In the past, we had a specialist Teaching Assistant who was responsible for the delivery of French during PPA sessions. However, since her retirement in September 2018, class teachers have become responsible for teaching French to their own classes, although some year groups choose to have one teacher teach both classes.

Over the last three years, raising the profile of languages at Oaklands has been a key area of development, including the transition of the teaching of lessons to class teachers. Since class teachers have taken over teaching French, staff meetings have been run regularly to train the staff on how to use the scheme of work and to continue to ‘upskill’ them.

As well as French lessons, we have also run events such as ‘French Breakfast’ and ‘French Day’. Although these could not take place in the academic year 2020-21, due to the pandemic, these are scheduled to take place again during 2021-2022. These events have always been great successes, both engaging pupils and staff across the school. They created a positive, stimulating environment around the subject, while at the same time promoting cultural appreciation and understanding.

Over the last few years, links with Edgbarrow, our local secondary school and one of the schools within our MAT, have enabled us to give our children the opportunity to experience German sessions. Moreover, in the recent past, we have also had visitors from China who have run Mandarin workshops with some of our children.

As subject leader, Mr Lee also does regular French assemblies, including some during lockdown. These assemblies were aimed at promoting the French language as well as improving Intercultural Understanding. He has also gone into other classes to read stories.

In a wider context, languages and intercultural understanding are also promoted in other areas of the curriculum. For example, children learn Russian during the Y5 ‘Space Day’ and Year 3 & Year 5 children study French artists (Seurat and Rousseau) in art. Similarly, when studying Rome and the Ancient Romans, year 4 children learn about the Italian culture and food as well as some Italian and Latin.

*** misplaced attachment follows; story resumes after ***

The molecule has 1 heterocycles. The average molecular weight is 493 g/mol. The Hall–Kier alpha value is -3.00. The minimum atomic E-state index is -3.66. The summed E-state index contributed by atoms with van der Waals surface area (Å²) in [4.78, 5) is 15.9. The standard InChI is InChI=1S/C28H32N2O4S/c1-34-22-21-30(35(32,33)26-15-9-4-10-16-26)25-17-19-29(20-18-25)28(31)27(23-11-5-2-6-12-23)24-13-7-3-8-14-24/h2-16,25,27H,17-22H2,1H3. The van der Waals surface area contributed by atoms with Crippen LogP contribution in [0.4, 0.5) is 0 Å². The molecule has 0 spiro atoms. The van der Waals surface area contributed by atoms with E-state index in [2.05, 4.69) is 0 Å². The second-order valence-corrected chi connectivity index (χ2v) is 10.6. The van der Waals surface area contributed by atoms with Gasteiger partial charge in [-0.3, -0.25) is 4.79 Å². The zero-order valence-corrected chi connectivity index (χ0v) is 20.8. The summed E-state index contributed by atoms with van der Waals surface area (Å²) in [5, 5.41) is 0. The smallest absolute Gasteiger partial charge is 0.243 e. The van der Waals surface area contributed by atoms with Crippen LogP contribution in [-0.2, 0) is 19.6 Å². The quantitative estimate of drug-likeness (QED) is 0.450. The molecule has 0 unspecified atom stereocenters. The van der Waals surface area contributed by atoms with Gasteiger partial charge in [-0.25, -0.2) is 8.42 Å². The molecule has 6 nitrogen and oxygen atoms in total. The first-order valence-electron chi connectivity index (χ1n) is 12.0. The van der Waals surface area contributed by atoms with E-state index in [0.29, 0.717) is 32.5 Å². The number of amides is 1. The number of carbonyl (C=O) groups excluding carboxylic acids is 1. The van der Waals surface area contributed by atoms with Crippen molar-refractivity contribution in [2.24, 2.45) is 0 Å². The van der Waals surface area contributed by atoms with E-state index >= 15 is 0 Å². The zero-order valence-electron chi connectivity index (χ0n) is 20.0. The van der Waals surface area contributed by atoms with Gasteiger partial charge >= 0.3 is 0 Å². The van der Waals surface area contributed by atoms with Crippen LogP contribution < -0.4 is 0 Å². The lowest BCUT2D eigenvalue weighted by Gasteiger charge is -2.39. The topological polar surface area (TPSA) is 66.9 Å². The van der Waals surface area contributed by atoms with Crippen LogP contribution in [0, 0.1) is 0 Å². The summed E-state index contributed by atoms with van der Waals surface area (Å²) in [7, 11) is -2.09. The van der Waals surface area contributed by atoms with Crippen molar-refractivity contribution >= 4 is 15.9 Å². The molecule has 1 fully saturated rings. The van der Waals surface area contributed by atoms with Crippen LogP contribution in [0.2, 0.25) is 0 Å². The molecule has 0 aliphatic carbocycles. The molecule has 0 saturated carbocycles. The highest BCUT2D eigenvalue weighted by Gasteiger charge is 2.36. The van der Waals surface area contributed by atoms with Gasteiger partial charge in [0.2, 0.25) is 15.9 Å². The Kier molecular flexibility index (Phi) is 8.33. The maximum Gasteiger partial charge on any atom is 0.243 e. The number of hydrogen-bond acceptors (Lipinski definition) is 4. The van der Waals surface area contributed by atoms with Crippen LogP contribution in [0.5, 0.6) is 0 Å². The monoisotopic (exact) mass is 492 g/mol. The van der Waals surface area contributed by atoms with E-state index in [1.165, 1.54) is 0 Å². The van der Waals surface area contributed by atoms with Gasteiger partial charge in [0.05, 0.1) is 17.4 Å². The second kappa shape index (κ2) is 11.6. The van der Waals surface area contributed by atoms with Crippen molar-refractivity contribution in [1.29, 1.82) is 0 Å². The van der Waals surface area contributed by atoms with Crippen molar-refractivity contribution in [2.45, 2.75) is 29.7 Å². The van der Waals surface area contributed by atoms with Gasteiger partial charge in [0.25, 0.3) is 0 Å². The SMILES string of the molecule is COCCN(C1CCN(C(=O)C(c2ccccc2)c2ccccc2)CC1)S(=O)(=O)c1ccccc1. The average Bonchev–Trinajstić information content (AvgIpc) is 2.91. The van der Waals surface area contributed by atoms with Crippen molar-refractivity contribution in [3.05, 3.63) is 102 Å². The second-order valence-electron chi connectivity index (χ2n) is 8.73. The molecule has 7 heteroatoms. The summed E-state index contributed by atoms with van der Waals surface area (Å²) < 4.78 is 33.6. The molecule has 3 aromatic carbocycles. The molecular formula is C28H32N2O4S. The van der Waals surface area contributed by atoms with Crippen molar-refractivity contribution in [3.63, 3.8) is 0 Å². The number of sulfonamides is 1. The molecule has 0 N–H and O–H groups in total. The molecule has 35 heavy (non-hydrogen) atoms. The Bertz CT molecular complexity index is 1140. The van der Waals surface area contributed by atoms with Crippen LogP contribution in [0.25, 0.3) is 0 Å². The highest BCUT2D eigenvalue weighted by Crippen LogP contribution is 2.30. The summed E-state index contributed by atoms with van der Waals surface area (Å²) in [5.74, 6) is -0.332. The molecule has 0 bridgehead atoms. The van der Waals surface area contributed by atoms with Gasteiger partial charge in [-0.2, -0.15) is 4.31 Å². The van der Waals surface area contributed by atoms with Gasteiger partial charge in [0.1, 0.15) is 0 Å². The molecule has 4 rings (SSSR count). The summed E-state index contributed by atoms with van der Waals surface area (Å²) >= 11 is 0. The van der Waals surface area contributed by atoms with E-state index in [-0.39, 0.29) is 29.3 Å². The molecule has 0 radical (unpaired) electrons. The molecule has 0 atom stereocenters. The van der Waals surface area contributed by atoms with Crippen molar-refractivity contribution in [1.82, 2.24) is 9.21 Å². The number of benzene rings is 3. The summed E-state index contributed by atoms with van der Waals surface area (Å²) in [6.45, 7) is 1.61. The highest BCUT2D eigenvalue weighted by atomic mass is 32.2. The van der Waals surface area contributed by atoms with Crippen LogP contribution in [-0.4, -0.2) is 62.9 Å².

At the end of Key Stage 2, all pupils will have developed resilience in language learning, as well as an enjoyment of it.

During their time at Oaklands Junior the students will have acquired a range of language learning strategies for memorisation and retrieval, as well as for listening, reading and understanding.

At the end of Key Stage 2, children will adept in the following key concepts:

Knowledge. Children will be able to: find meanings in a bi-lingual dictionary; recognise some key French phonics; explain and apply the rules of adjectival agreement with accuracy (orally and in written form).

Understanding. Children will be able to: ask and answer a variety of questions; follow and understand a song or story with more complex language; pronounce some unfamiliar words using phonic knowledge.

Communicating. Children will be able to: say a complex sentence to present own ideas using a bi-lingual dictionary; engage in a short conversation; write sentences using grammatical concepts encountered; write some complex sentences from memory.

Intercultural Understanding. Children will: have a deeper understanding of cultural similarities and differences and be able to explain a wide range of similarities and differences between francophone and anglophone countries and their languages; be more open and aware of other cultures and their positive impact.   

Teachers are able to assess impact through activities which give an opportunity to assess progress and the activities are linked to the KS2 targets and the afore-mentioned key concepts.  

In terms of subject leadership, impact is measured through learning walks, book scrutinies, and pupil voice conferences. As part of his subject leader role, Mr Lee completes annual learning walks, book scrutinies, and pupil voice conferences. He also uses these to further understand the strengths and areas of development within our current provision for the teaching of French. As a result, he presently planning a ‘Conversational French’ unit for all year groups to use (with appropriate progression) in the summer term. This will also include lessons related to vocabulary and phrases that the children can use during ‘French Day’ and ‘French Breakfast’.

Teacher confidence about their skills and knowledge in French continues to be an area that needs to be developed. This academic year, the subject leader will hold several training sessions during staff meeting time and do some team teaching with teachers that have expressed a lack of confidence. Furthermore, staff training will also continue on focus on how to improve teachers’ ability to assess and help the children to progress in their written and oral communication.